The bones of more than 6 million Parisians, including Rabelais, Robespierre and Danton, are buried in the network of tunnels that underlies most of the city. — Afar Magazine

Musee du quai Branly - Jacques Chirac

Tour Eiffel / Invalides 88 The TripExpert score is determined by calculating the general consensus of expert reviewers. Learn more →

Non-western tribal art is showcased in this quirky modern building by Jean Nouvel, with colourful boxes protuding out of the facade, planted wall and a wild garden by Gilles Clément — The Telegraph

During these days the museum is holding a Maori exposition. This artifact, that resembles a spy aircraft, is supposed to improve the crops by its power over climate (well, at least that... — Afar Magazine

Quai Branly is a provocative architectural and cultural statement, and the city's latest must-see. — Concierge

Pieces are presented according to their geographical zone of origin: Oceania, America, Africa and Asia. — Michelin Guide

Exhibits mix artifacts from antiquity to the modern age, such as funeral masks from Melanesia, Siberian shaman drums, Indonesian textiles, and African statuary. — Fodor's

Musee Picasso Paris

Le Marais 87 The TripExpert score is determined by calculating the general consensus of expert reviewers. Learn more →

Housed in the stunning Hôtel Salé, a 17th-century mansion, this unique institution valliantly strives to make sense of the incredibly diverse output of this prolific genius. — Frommer's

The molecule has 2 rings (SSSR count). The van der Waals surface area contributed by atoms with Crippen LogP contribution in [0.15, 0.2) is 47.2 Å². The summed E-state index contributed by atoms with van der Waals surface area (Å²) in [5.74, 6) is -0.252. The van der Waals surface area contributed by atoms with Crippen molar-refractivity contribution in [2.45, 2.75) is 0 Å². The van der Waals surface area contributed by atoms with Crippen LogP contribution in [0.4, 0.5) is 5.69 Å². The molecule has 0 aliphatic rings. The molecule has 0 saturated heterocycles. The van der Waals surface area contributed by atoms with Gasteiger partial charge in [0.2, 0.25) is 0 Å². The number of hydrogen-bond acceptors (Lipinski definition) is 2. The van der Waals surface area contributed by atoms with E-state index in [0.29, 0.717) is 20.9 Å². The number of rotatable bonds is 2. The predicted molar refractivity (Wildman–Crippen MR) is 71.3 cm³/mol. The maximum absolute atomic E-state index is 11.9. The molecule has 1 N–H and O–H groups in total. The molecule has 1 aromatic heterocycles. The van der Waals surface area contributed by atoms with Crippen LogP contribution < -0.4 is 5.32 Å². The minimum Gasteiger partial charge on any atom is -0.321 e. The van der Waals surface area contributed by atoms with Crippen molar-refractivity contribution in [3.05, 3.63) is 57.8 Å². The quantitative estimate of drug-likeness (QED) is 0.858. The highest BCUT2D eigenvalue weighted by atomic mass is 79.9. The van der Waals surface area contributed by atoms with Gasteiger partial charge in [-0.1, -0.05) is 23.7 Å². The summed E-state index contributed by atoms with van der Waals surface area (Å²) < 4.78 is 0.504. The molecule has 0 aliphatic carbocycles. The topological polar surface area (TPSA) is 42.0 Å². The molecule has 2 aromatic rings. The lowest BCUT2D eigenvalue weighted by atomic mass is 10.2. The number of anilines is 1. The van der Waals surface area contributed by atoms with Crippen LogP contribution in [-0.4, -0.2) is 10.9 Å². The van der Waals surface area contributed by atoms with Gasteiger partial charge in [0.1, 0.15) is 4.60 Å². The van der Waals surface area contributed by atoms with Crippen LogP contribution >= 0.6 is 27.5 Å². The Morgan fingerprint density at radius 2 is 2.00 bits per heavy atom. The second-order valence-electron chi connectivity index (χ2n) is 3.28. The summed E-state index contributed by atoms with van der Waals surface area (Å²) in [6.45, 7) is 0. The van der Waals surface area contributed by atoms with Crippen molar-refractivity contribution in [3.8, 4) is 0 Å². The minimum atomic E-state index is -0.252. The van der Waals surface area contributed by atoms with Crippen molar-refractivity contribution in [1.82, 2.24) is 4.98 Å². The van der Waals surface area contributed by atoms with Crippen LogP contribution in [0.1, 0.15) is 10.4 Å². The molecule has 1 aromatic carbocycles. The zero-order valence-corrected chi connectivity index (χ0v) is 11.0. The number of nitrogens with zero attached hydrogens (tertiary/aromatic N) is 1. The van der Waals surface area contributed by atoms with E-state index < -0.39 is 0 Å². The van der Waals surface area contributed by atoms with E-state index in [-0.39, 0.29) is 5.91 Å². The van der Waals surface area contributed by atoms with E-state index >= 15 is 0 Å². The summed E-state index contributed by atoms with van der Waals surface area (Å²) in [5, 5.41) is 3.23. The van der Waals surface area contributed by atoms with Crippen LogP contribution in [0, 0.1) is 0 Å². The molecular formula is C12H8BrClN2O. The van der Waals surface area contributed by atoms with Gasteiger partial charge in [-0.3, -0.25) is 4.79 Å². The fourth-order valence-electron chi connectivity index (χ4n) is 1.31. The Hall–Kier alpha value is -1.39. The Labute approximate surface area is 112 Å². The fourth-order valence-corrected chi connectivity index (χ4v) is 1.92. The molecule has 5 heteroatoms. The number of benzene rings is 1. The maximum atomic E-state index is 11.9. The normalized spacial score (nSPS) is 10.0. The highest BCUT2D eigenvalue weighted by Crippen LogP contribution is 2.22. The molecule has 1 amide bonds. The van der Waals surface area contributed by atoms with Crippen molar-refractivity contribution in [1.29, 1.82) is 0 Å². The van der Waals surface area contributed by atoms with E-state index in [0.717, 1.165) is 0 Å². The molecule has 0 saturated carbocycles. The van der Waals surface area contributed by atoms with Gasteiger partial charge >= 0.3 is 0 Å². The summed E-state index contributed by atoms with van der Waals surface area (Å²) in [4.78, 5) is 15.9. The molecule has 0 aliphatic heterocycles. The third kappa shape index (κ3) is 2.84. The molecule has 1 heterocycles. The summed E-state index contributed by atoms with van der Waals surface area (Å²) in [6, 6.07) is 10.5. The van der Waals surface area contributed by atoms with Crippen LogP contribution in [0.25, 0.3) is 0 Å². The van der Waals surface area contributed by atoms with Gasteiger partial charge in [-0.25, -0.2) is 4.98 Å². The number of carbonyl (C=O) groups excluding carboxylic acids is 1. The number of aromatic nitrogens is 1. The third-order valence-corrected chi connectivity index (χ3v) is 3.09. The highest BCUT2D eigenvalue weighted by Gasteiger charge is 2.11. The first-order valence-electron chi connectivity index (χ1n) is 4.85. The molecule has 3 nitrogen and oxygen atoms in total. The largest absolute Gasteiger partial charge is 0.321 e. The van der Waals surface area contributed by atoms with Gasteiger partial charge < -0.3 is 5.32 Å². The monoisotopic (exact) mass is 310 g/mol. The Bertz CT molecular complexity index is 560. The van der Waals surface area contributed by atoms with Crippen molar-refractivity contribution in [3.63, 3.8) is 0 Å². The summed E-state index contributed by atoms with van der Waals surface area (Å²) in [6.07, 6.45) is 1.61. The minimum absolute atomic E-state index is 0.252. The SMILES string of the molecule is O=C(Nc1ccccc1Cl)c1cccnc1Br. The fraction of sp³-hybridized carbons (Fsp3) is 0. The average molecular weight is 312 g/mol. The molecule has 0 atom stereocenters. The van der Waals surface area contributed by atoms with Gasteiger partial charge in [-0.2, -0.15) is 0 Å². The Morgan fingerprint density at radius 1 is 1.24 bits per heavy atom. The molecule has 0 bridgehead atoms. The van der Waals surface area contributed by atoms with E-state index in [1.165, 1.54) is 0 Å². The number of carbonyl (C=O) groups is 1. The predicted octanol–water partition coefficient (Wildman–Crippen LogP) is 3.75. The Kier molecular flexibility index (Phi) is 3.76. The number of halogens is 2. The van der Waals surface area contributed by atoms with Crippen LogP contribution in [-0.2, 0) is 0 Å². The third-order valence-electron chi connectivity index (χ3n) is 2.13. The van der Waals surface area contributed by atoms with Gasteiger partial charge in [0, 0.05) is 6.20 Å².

One of Paris’ most beloved art collections opened its doors again after massive renovation works in summer 2013. — Lonely Planet

The 17C Hôtel Salé is the setting for this impressive collection of paintings which follows the development of this great master from Málaga in southern Spain. — Michelin Guide

The collection of more than 100,000 paintings, sculptures, drawings, documents, and other archival materials... spans the artist's entire career. — Fodor's

More than 5,000 pieces by Pablo Picasso are part of this museum's collection. A recent renovation expanded the museum by about double the size. — Condé Nast Traveler

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Musee National des Arts Asiatiques - Guimet

Trocadero 87 The TripExpert score is determined by calculating the general consensus of expert reviewers. Learn more →

The outstanding Musée Guimet boasts the western world's biggest collection of Asian art, thanks to the 19th-century wanderings of Lyonnaise industrialist Émile Guimet. — Fodor's

France’s foremost Asian art museum has a superb collection of sculptures, paintings and religious articles that originated in the vast stretch of land between Afghanistan and Japan. — Lonely Planet

This is one of the most beautiful Asian museums in the world, and it houses one of the world's finest collections of Asian art. — Frommer's

The «Louvre of Oriental Art» is how the Guimet Museum has been described. It has probably the world's collection of Asiatic art. — Michelin Guide

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Musee Jacquemart-Andre

Paris 87 The TripExpert score is determined by calculating the general consensus of expert reviewers. Learn more →